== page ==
Depending on your requirements for scalability, performance and isolation, there are a number of different deployment strategies to consider.
The minimal deployment of Enonic XP is limited to a single XP node. Similar to the XP SDK, this node will act as both front-end and back-end, running applications as well as handling storage.
In this case, you will simply need a local file system to store your indexes, blobs (raw data) and backups.
The basic cluster will provide redundancy and scalability. This scenario requires a minimum of three nodes. As Enonic XP uses a distributed storage model without a dedicated master, the nodes will elect new masters based on a so-called quorum. For this reason, there must be at least 3 nodes. With only two nodes, the cluster will not be able to form a quorum if one node falls out.
An XP cluster also has additional infrastructure requirements when compared to a single node:
A shared or distributed file system for storing blobs and for snapshotting/backup purposes
A load balancer is required to distribute incoming traffic to the various nodes in the cluster.
This strategy has a weakness related to stability, as it mixes the role of master nodes with working nodes. Imagine that the current master node is hit with heavy traffic, or gets problems for other reasons. In this scenario there will be problems communicating between the master nodes, and eventually the cluster might become unstable.
|This approach is not recommended for production deployments, check out the Dedicated master nodes strategy instead.|
In this strategy, a set of exactly three dedicated master nodes should be started, in addition to your working nodes. The master nodes will not be acting as back-end (storing data) or front-end (handling traffic). This way, you are guaranteed to always have stable set of nodes that monitor your cluster and controls where and how data is distributed. As a direct result, you now only need two working nodes, instead of three. Technically, you could even just start one node, but that would not be a real cluster would it?
|Due to the limited stress on these nodes, they can normally be of smaller size than the active ones.|
If you want to quickly scale the number of instances running an application up/down based on sudden changes in traffic/load, you shold consider this option. This scenario builds on the dedicated master nodes strategy, but now differentiates between front-end and back-end nodes.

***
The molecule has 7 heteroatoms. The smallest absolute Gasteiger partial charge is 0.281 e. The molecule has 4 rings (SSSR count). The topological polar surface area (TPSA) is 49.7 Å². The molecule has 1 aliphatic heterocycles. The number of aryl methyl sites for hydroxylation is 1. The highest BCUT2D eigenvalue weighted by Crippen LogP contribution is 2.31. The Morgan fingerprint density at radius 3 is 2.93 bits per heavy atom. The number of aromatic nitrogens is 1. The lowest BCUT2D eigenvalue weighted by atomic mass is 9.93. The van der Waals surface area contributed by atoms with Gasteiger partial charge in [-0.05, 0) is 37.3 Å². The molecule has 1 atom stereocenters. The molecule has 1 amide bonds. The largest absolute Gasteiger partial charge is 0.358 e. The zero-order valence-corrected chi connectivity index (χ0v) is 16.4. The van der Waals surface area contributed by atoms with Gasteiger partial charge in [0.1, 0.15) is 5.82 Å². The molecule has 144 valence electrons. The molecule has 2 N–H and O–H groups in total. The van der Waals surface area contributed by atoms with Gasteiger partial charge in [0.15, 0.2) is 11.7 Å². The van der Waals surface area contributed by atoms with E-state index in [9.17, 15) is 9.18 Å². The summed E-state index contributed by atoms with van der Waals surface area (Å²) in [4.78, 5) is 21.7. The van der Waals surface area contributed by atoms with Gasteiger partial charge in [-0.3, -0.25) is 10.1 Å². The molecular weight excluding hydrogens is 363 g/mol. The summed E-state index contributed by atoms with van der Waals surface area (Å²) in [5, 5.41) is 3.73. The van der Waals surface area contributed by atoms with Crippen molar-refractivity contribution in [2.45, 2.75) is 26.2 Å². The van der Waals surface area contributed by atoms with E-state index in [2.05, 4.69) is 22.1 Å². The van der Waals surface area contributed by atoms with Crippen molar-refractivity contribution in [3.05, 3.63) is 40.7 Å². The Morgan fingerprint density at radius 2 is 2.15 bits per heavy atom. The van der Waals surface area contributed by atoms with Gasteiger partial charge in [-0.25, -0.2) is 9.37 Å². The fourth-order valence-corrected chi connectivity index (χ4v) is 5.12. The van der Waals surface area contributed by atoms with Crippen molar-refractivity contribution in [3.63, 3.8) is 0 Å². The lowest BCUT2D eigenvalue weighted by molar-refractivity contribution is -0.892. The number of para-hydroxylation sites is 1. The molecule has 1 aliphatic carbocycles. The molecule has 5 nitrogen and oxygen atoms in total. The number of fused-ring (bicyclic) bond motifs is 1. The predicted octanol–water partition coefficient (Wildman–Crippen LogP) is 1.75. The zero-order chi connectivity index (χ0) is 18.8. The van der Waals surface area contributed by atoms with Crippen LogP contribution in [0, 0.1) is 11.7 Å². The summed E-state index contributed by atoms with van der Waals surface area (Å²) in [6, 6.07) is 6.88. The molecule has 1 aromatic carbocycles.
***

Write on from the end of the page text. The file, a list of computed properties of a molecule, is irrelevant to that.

The front-end nodes will act as runtime for the apps/site/admin and handle the incoming traffic. The back-end nodes will handle state, indexing and persistence of data.
The back-end nodes will typically be able to serve multiple front-end nodes, as the request processing if often heavier on the front-end nodes. Scaling front-end nodes is faster and easier than nodes with data. As such, this is an ideal model for autoscaling as well.
|You may consider if you need different type of CPU/Memory assigned to the different node types. Typically, front-end nodes will use less memory than back-end nodes.|
For the most demanding projects, the micro service cluster strategy is the way to go. It builds on the autoscaling cluster approach, but aims to isolate the various services better. For instance, you might have dedicated nodes for the admin console, a specific site or app - all depending on needs.
The benefits of this strategy is a higher degree of control over each service and how it will scale, similar to how cloud native micro service platforms work. I.e. editors working in Content Studio will not affect the performance of a site.
|In this scenario, each individual front-end service may be configured with different CPU/Memory and scaling options as required.|